Being a few months ahead of us throughout this COVID period, China is a good source of clues, indicators and pointers that, in theory, should help us all plan our way out. This is taxing politicians in Australia and around the world who have recognised that, arguably, the way down the mountain is harder than the way up. We didn’t pay much attention to China when preparing for the crisis so we now have a second chance to watch and learn as they take tentative steps to restart their economy.
Widespread testing is paramount
But how is China’s economy recovering post-COVID? For a start, they have introduced a nationwide scheme to conduct regular COVID-19 tests on all of their citizens, particularly workers returning to their offices and factories, and are rapidly expanding both the availability and affordability of test kits. It’s hard to know exactly how many tests are being conducted, but they are able to manufacture and distribute 5 million test kits per day which suggests that they can quickly detect and react to future outbreaks which is so important to eliminate the chance of a “second wave”.
Economic fallout is inevitable
Meanwhile, the economy is slowly bouncing back with a promise to introduce extra stimulus measures of up to 3.6 trillion yuan ($500 billion) to create 9 million jobs and blunt the fallout from the coronavirus pandemic. China observers have been shocked by the decision not to release a GDP growth target for 2020, the first time this has happened in decades, due to the “great uncertainty” caused by COVID-19 and “the world economic and trade environment”, according to the Chinese government. In addition, China’s GDP is reported to have contracted by 6.8% in the first quarter of 2020, making it the first time that Beijing has reported a negative GDP growth rate since 1976.
Business will return with a ‘new normal’
By all accounts, Chinese people are getting back to work, shopping, eating out and trying to get back to ‘normal’ after the lockdown. Domestic tourism is picking up again and China’s manufacturing engine bounced back strongly in March, recovering from a miserable February. According to a local government spokesman, “as of March 25, the resumption rate of large and medium-sized enterprises was 96.6%, an increase of 17.7% from the survey results on February 25.”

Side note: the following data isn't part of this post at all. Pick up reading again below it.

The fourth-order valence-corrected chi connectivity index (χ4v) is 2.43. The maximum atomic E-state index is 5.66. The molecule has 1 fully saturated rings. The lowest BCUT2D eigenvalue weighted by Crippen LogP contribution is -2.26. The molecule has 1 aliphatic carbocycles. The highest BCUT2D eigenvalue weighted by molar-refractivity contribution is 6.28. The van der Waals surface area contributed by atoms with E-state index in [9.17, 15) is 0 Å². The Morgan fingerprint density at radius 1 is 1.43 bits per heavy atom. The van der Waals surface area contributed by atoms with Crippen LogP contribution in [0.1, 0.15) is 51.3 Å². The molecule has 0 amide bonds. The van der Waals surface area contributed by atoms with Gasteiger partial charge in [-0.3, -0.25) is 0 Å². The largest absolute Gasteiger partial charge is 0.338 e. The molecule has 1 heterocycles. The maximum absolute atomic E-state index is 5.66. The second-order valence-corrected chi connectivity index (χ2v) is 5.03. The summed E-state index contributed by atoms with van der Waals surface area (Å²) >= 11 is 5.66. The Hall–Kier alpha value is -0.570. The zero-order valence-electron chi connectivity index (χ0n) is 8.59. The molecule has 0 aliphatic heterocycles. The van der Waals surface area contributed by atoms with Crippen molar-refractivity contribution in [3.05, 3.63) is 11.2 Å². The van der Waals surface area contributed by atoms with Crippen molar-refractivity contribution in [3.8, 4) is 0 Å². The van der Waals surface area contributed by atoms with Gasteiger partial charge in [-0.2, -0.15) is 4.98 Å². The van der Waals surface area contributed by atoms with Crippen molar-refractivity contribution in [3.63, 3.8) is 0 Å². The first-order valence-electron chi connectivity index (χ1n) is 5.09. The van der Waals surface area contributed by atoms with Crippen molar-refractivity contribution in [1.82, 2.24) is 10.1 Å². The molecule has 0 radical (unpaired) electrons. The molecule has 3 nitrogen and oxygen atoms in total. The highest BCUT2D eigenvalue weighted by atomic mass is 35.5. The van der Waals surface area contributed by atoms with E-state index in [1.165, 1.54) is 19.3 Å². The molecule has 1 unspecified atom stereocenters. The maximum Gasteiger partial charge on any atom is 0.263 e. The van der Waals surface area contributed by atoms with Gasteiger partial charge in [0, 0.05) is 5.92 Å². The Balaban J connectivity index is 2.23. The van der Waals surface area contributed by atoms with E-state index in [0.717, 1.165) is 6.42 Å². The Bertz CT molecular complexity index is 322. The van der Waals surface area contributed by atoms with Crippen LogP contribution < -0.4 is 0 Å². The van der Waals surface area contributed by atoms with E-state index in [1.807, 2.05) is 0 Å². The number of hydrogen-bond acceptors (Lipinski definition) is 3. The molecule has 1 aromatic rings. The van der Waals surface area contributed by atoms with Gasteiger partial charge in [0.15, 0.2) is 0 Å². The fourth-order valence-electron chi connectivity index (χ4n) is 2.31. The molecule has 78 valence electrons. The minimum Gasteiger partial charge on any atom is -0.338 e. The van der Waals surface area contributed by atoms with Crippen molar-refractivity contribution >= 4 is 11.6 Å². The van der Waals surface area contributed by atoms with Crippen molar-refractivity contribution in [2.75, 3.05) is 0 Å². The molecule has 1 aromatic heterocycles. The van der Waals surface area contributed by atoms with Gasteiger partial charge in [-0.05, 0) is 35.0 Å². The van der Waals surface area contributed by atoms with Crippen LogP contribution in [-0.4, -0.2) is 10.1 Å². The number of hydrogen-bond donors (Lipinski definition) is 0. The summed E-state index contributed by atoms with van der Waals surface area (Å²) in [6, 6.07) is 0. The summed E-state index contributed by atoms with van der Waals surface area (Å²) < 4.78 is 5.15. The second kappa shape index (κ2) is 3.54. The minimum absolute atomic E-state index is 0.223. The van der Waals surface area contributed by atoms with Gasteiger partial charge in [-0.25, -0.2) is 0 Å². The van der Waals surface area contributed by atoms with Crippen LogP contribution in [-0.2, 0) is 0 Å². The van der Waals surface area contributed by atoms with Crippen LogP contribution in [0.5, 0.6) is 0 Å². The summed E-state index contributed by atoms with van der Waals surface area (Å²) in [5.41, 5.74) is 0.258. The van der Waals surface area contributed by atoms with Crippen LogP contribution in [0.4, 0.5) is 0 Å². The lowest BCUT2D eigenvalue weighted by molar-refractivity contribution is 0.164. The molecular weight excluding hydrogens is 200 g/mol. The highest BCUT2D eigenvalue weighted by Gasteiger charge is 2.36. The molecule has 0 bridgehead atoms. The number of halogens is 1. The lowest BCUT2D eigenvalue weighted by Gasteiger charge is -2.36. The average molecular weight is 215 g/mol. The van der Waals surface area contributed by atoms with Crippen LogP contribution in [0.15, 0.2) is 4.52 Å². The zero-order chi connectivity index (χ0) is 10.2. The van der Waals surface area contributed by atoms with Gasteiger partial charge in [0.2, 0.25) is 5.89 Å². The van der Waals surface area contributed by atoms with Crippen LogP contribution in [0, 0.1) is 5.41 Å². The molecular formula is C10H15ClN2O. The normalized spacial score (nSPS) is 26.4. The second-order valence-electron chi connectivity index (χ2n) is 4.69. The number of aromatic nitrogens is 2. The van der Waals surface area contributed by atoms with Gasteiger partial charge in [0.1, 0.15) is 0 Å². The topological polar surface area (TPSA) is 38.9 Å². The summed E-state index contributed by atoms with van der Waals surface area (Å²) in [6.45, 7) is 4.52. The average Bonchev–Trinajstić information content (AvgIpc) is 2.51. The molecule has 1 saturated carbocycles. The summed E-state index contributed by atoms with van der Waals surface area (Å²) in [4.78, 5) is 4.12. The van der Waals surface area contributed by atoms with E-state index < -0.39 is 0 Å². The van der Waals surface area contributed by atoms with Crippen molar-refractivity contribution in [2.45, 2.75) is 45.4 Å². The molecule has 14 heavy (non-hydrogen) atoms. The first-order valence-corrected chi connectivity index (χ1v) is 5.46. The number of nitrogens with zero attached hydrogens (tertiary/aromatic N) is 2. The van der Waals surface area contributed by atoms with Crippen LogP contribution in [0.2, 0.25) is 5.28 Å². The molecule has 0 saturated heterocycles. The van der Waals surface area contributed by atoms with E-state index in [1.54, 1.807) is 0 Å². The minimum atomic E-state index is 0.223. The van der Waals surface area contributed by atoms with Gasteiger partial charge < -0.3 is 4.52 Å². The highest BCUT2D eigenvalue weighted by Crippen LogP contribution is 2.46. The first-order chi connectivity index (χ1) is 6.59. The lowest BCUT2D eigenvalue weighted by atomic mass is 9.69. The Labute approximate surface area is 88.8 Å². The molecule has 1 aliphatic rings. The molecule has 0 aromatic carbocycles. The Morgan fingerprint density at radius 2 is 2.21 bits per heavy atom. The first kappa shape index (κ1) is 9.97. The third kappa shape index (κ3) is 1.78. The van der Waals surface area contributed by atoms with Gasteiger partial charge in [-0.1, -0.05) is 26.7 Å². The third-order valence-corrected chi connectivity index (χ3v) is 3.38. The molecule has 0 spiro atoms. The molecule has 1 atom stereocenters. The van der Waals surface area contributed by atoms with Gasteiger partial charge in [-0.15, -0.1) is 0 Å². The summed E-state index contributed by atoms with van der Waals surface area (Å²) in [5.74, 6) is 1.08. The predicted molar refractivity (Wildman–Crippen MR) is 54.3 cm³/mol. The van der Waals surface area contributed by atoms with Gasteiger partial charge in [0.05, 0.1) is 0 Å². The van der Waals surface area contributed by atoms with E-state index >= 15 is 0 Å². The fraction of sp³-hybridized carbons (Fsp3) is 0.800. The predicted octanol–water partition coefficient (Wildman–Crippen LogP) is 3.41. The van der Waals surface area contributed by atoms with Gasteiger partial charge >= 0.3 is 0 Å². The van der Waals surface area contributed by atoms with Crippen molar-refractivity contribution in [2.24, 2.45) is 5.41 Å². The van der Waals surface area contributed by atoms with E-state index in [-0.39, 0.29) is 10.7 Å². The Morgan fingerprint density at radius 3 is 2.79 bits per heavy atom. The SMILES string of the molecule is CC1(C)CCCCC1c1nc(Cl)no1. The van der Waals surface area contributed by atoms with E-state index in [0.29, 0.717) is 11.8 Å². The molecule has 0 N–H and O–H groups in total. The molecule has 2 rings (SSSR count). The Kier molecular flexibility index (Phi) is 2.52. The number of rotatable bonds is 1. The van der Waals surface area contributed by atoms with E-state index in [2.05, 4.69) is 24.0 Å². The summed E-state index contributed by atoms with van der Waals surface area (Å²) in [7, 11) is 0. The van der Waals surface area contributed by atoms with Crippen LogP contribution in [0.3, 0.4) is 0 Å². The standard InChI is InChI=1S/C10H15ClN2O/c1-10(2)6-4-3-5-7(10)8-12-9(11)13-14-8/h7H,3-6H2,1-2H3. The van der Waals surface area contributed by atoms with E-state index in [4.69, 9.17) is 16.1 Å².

Isolationist policies will become the new trade norm
Whilst China is getting back to work and starting to see a return to normal domestic activity, its biggest economic challenges are now ‘external’ rather than ‘internal’. With most analysts expecting a prolonged worldwide economic slump, China’s exports, which have fuelled domestic growth for the past three decades, are under enormous pressure. Acknowledging external challenges (geopolitical and economic) the Chinese President Xi Jinpin recently said “for the future, we must treat domestic demand as the starting point and foothold as we accelerate the building of a complete domestic consumption system, and greatly promote innovation in science, technology and other areas”.
This would suggest an end to China’s “going out” strategy which has been a strong catalyst in fuelling growth around the world in recent times. This is going to be tough for everyone, particularly Australia which is heavily reliant on China from an economic point of view, to rapidly repair and restore bilateral relationships with China which have been under great pressure recently due to the Covid 19 health crisis.